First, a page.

The familiar rumble of a garbage truck rolling down the block may soon fade out of certain Palo Alto neighborhoods, as the city prepares to send its new all-electric truck on its first route.
The new truck, custom-made for Palo Alto by the Lancaster-based company BYD (which stands for "Build Your Dreams"), is just one refuse vehicle in a fleet of about 30. But if the experiment proves successful, it could be the sign of things to come for a city where the City Council has been doubling down on electric vehicles in recent years as part of a broad plan to reduce emissions by 80 percent by 2030.
GreenWaste of Palo Alto, which serves as city's vendor for refuse collection and owns all the trucks, planned to start experimenting with the BYD vehicle last week, said Chris Siebenthall, the company's operations manager. The idea is to start with recycling bins but ultimately test the truck on black and green bins that hold garbage and compost, respectively.
"We're going to try all three commodities," Siebenthall said. "We'll spend a week on one, try different drivers and get their feedback."
The goal is to ultimately have the truck handle all three streams in a route, said Phil Bobel, assistant director of Public Works.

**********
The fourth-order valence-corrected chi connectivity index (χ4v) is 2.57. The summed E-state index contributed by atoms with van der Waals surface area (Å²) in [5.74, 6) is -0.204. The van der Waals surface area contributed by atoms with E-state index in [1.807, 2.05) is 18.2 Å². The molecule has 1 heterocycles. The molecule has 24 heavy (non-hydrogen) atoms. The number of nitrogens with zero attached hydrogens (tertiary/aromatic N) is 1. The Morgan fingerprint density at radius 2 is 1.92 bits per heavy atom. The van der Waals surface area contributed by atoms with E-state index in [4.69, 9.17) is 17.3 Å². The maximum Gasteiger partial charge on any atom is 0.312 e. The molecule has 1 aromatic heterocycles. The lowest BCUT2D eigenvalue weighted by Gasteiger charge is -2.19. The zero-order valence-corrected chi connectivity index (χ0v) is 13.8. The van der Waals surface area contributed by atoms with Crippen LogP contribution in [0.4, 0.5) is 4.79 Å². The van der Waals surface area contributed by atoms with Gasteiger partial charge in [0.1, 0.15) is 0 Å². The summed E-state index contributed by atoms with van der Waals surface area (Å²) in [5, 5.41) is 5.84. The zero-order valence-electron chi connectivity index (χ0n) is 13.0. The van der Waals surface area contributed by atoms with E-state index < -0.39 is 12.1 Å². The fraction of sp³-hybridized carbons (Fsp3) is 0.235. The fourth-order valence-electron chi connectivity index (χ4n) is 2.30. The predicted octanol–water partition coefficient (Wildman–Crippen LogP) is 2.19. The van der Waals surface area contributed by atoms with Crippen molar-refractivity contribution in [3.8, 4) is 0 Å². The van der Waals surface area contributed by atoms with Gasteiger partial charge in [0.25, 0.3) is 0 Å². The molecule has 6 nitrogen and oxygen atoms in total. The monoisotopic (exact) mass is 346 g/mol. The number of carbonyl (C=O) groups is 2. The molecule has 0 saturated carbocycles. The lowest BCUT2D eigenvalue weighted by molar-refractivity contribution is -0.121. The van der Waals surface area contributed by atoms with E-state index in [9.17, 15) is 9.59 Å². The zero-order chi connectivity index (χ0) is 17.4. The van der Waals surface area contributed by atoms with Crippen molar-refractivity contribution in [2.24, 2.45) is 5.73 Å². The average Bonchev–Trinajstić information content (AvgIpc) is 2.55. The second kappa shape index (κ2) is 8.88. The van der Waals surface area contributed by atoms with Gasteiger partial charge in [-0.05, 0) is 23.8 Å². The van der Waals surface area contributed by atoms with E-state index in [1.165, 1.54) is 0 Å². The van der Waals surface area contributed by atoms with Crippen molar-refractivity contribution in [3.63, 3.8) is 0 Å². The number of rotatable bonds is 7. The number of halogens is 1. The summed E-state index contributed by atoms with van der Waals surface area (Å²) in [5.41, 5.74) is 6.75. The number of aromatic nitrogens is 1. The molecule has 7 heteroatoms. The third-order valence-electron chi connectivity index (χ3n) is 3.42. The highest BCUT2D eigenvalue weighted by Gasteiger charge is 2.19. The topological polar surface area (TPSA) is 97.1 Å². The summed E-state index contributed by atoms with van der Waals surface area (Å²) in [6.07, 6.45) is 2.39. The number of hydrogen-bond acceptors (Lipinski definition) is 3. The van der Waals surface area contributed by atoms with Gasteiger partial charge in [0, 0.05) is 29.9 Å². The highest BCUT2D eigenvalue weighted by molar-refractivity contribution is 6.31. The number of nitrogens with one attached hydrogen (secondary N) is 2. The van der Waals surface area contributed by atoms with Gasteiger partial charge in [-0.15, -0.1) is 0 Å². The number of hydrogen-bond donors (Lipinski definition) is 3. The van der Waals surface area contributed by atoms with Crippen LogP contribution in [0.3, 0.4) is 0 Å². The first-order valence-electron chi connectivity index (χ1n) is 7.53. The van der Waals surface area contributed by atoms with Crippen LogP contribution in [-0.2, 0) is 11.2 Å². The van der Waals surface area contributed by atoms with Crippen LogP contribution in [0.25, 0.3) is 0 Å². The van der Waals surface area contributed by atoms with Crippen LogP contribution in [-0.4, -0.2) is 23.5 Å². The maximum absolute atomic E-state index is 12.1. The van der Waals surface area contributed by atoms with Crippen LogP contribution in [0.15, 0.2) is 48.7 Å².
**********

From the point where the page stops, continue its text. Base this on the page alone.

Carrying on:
City officials believe the new electric refuse truck is the first such vehicle in North America. As such, GreenWaste plans to slowly roll out the truck and experiment with the vehicle before making any major expansions in the fleet. According to BYD, it takes about two-and-a-half hours to fully charge the vehicle, which can travel between 65 and 70 miles on that charge.
One big question that has yet to be answered is whether it will be able to maintain this performance while carrying the garbage load from a Palo Alto neighborhood. Bobel said one of the reasons why this is a pilot project is because the city has yet to see how the truck performs with all the stopping, starting, compacting and loading that running a refuse truck entails.
"When you add all the things together, it's hard to predict," Bobel said.
While the new electric truck is significantly more expensive than the conventional diesel-powered variety (just over $400,000 for the former, compared to a little under $300,000 for the latter, according to Bobel), officials are excited about the possibilities. On Nov. 13, members of the City Council mingled with Public Works staff, and officials from BYD and GreenWaste during a celebration of the new vehicle.
Mayor Greg Scharff called the addition of an electric truck to the garbage fleet "amazing" and touted its environmental benefits. The truck is expected to save the city about 6,000 gallons of diesel per year and cut carbon dioxide equivalents by 72 metric tons annually.
"I'm hoping to get all-electric trucks everywhere because I'm always behind (garbage trucks) when the diesel comes out," Scharff said.